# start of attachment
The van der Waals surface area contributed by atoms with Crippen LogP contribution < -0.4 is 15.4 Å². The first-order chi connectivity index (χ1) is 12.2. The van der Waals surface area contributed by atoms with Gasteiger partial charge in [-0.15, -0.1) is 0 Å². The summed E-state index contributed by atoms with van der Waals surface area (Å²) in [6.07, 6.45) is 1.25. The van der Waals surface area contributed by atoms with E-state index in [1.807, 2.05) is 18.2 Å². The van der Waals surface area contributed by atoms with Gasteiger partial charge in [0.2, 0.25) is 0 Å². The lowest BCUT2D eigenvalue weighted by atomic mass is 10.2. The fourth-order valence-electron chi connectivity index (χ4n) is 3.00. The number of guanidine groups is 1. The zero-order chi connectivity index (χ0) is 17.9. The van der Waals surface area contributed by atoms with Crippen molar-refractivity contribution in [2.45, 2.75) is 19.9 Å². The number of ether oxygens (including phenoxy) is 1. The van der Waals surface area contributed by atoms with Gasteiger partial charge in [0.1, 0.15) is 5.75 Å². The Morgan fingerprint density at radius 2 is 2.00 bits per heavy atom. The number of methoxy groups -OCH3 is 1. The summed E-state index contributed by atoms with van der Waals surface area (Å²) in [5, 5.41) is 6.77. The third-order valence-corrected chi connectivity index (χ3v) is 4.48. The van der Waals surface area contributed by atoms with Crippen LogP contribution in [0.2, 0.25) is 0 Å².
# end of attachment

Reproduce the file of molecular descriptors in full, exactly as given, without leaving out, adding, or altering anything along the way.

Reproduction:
The van der Waals surface area contributed by atoms with Crippen LogP contribution < -0.4 is 15.4 Å². The first-order chi connectivity index (χ1) is 12.2. The van der Waals surface area contributed by atoms with Gasteiger partial charge in [-0.15, -0.1) is 0 Å². The summed E-state index contributed by atoms with van der Waals surface area (Å²) in [6.07, 6.45) is 1.25. The van der Waals surface area contributed by atoms with E-state index in [1.807, 2.05) is 18.2 Å². The van der Waals surface area contributed by atoms with Gasteiger partial charge in [0.2, 0.25) is 0 Å². The lowest BCUT2D eigenvalue weighted by atomic mass is 10.2. The fourth-order valence-electron chi connectivity index (χ4n) is 3.00. The number of guanidine groups is 1. The zero-order chi connectivity index (χ0) is 17.9. The van der Waals surface area contributed by atoms with Crippen molar-refractivity contribution in [2.45, 2.75) is 19.9 Å². The number of ether oxygens (including phenoxy) is 1. The van der Waals surface area contributed by atoms with Gasteiger partial charge in [0.1, 0.15) is 5.75 Å². The Morgan fingerprint density at radius 2 is 2.00 bits per heavy atom. The number of methoxy groups -OCH3 is 1. The summed E-state index contributed by atoms with van der Waals surface area (Å²) in [5, 5.41) is 6.77. The third-order valence-corrected chi connectivity index (χ3v) is 4.48. The van der Waals surface area contributed by atoms with Crippen LogP contribution in [0.2, 0.25) is 0 Å².